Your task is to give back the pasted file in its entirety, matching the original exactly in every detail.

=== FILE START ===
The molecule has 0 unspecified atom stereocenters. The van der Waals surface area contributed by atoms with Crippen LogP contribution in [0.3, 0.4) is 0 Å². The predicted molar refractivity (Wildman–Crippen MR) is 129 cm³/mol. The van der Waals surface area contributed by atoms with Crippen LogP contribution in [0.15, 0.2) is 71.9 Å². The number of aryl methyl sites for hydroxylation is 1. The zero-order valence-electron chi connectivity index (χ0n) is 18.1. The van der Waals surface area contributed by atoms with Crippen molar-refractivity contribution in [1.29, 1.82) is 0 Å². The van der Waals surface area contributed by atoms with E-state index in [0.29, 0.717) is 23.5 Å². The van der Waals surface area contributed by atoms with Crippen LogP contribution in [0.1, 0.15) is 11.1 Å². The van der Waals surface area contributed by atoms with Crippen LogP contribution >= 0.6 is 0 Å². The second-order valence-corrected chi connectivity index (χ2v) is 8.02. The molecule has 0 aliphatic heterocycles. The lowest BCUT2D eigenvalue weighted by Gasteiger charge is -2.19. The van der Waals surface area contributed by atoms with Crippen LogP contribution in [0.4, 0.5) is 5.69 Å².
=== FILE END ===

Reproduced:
The molecule has 0 unspecified atom stereocenters. The van der Waals surface area contributed by atoms with Crippen LogP contribution in [0.3, 0.4) is 0 Å². The predicted molar refractivity (Wildman–Crippen MR) is 129 cm³/mol. The van der Waals surface area contributed by atoms with Crippen LogP contribution in [0.15, 0.2) is 71.9 Å². The number of aryl methyl sites for hydroxylation is 1. The zero-order valence-electron chi connectivity index (χ0n) is 18.1. The van der Waals surface area contributed by atoms with Crippen molar-refractivity contribution in [1.29, 1.82) is 0 Å². The van der Waals surface area contributed by atoms with E-state index in [0.29, 0.717) is 23.5 Å². The van der Waals surface area contributed by atoms with Crippen LogP contribution in [0.1, 0.15) is 11.1 Å². The van der Waals surface area contributed by atoms with Crippen LogP contribution >= 0.6 is 0 Å². The second-order valence-corrected chi connectivity index (χ2v) is 8.02. The molecule has 0 aliphatic heterocycles. The lowest BCUT2D eigenvalue weighted by Gasteiger charge is -2.19. The van der Waals surface area contributed by atoms with Crippen LogP contribution in [0.4, 0.5) is 5.69 Å².